Kyle Long is officially on the Chiefs active roster. The team activated the veteran offensive lineman from the reserve/PUP list today, per ESPN’s Field Yates (via Twitter).
Long came out of a one-year retirement to join the Chiefs this past offseason. However, he suffered a lower leg injury in June that ultimately delayed his return to the field. The 32-year-old finally returned to practice earlier this month, and now he’ll be able to join a Chiefs roster that’s making a push toward the playoffs.
Long joined the defending AFC champs on a one-year deal worth up to $5MM in March. Previous to that, the 2013 first-round pick spent his entire seven-year career with the Bears, earning three Pro Bowl appearances and a second-team All-Pro nod in 2014. However, he dealt with a long list of injuries between 2016 and 2019, averaging only 7.5 games per season over that four-year span. After being limited to only four games in 2019, Long announced his retirement.
Long’s versatility means he should see a role for the Chiefs down the stretch. The Chiefs have used three different starters (including Lucas Niang, Mike Remmers, and Andrew Wylie) at right tackle, so the veteran could perhaps provide some stability to that spot when the team returns from their bye this Sunday night.
To make room on the roster, the Chiefs placed running back Jerick McKinnon on injured reserve with a hamstring injury (via Aaron Wilson on Twitter). The veteran joined the Chiefs this past offseason and has seen time in 11 games, collecting 119 yards from scrimmage on 17 touches. He’s also seen a significant amount of time on special teams. Defensive tackle Khalen Saunders also landed on IR.
The race for the AFC West is far from over. There is no team with a losing record in the division, setting for up an exciting final stretch of the regular season.
The Chiefs (7-4) began the season as clear favorites to win the division, but they’ve failed to create the distance they’d hoped for between themselves and their divisional foes. Kansas City’s first five games were defined by shootouts in which its defense struggled to contribute to team success, leading to an opening record of 2-3. After the Chiefs’ 27-3 loss to the Titans in Week 7, their defense seems to have found its footing. The Chris Jones-led unit is allowing 11.75 points per game since then en route to a four-game win streak.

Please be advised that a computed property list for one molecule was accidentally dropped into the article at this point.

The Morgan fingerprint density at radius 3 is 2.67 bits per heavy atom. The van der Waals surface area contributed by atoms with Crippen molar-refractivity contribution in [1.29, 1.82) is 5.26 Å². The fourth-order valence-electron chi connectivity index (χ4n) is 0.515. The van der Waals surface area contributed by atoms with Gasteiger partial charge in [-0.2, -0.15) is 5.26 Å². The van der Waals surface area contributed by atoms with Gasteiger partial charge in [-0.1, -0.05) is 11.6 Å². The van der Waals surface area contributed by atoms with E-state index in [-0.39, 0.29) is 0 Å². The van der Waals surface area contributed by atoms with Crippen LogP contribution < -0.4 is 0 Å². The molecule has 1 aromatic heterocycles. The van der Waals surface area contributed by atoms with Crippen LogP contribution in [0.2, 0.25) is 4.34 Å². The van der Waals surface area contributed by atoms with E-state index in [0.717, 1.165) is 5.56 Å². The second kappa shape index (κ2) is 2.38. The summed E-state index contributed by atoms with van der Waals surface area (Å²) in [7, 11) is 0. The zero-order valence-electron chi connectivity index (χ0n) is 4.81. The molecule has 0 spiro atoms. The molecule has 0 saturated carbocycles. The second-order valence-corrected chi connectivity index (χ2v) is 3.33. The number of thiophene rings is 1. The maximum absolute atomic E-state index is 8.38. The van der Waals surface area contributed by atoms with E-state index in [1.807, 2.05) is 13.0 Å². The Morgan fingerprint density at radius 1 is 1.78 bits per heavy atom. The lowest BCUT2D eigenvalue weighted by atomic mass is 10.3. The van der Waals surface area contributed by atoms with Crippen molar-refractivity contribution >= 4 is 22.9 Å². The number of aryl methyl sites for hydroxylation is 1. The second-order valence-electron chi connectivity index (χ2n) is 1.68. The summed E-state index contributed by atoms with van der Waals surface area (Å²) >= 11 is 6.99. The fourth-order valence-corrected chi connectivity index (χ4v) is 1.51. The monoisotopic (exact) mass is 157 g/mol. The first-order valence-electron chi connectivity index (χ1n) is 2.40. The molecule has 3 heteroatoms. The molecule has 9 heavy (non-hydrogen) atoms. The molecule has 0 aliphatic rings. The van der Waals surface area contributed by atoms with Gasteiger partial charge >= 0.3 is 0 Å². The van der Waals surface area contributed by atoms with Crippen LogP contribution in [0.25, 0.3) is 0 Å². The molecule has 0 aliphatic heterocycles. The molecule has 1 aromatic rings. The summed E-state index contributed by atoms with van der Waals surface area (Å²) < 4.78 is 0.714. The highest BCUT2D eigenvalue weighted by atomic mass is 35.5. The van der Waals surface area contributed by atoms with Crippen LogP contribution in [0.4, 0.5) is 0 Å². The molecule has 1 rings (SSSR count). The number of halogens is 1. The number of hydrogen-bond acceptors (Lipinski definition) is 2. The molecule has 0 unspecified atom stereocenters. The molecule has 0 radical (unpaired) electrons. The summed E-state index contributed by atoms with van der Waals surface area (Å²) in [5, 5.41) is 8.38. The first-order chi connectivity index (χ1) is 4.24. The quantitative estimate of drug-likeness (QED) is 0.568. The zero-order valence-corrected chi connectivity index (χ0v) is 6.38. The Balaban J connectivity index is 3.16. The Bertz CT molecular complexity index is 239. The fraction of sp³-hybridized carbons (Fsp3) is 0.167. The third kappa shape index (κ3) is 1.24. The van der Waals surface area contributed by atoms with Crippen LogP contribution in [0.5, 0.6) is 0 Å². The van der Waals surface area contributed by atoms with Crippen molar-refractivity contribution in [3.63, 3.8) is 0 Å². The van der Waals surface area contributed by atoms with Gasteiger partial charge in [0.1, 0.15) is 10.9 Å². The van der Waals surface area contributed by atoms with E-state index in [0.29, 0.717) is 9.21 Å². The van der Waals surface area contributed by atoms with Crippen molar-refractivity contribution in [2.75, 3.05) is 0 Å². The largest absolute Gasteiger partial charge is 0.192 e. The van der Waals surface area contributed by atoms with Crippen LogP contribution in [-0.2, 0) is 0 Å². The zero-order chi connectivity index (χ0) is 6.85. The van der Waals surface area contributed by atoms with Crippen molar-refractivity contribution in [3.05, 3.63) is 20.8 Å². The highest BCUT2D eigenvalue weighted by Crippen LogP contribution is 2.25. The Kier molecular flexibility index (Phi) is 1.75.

In Los Angeles, Justin Herbert has benefitted from having healthy weapons in running back Austin Ekeler and receivers Keenan Allen and Mike Williams, an improvement from the 6-4 Chargers’ injury-riddled 2020 season. Much like the Chiefs, though, the Chargers’ defense has struggled to turn that success into wins as they’ve only managed to hold two opponents under 20 points this season.
The Raiders (6-5) have been a team of streaks this season. They began the year 3-0 with impressive wins over the Ravens and Steelers. They then lost two, won two, and lost three in a row through their next seven games with concerning losses to the currently reeling Bears and Giants. Las Vegas rebounded with an impressive Thanksgiving Day win in Dallas. The Raiders’ current winning record is all the more impressive when you consider the off-the-field controversies that have rocked the franchise.